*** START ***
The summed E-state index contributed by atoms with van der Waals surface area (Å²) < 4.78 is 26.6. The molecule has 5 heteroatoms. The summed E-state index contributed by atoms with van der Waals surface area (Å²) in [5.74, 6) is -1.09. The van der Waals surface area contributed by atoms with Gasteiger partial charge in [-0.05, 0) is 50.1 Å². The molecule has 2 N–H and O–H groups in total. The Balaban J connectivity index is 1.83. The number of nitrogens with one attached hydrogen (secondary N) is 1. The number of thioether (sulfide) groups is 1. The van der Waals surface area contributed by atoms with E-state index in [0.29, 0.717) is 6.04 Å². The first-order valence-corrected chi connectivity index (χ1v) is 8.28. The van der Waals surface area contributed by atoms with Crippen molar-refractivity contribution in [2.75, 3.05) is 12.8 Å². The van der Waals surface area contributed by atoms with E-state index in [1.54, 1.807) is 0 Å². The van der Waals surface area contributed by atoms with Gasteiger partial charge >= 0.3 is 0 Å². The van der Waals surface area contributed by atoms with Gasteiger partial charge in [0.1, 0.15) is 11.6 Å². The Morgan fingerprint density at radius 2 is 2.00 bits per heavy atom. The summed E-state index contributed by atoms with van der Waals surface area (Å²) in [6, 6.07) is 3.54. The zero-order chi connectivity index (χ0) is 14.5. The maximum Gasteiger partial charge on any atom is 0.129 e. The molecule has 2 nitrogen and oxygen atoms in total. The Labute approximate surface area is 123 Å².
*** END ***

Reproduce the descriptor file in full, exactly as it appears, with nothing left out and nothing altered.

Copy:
The summed E-state index contributed by atoms with van der Waals surface area (Å²) < 4.78 is 26.6. The molecule has 5 heteroatoms. The summed E-state index contributed by atoms with van der Waals surface area (Å²) in [5.74, 6) is -1.09. The van der Waals surface area contributed by atoms with Gasteiger partial charge in [-0.05, 0) is 50.1 Å². The molecule has 2 N–H and O–H groups in total. The Balaban J connectivity index is 1.83. The number of nitrogens with one attached hydrogen (secondary N) is 1. The number of thioether (sulfide) groups is 1. The van der Waals surface area contributed by atoms with E-state index in [0.29, 0.717) is 6.04 Å². The first-order valence-corrected chi connectivity index (χ1v) is 8.28. The van der Waals surface area contributed by atoms with Crippen molar-refractivity contribution in [2.75, 3.05) is 12.8 Å². The van der Waals surface area contributed by atoms with E-state index in [1.54, 1.807) is 0 Å². The van der Waals surface area contributed by atoms with Gasteiger partial charge >= 0.3 is 0 Å². The van der Waals surface area contributed by atoms with Gasteiger partial charge in [0.1, 0.15) is 11.6 Å². The Morgan fingerprint density at radius 2 is 2.00 bits per heavy atom. The summed E-state index contributed by atoms with van der Waals surface area (Å²) in [6, 6.07) is 3.54. The zero-order chi connectivity index (χ0) is 14.5. The maximum Gasteiger partial charge on any atom is 0.129 e. The molecule has 2 nitrogen and oxygen atoms in total. The Labute approximate surface area is 123 Å².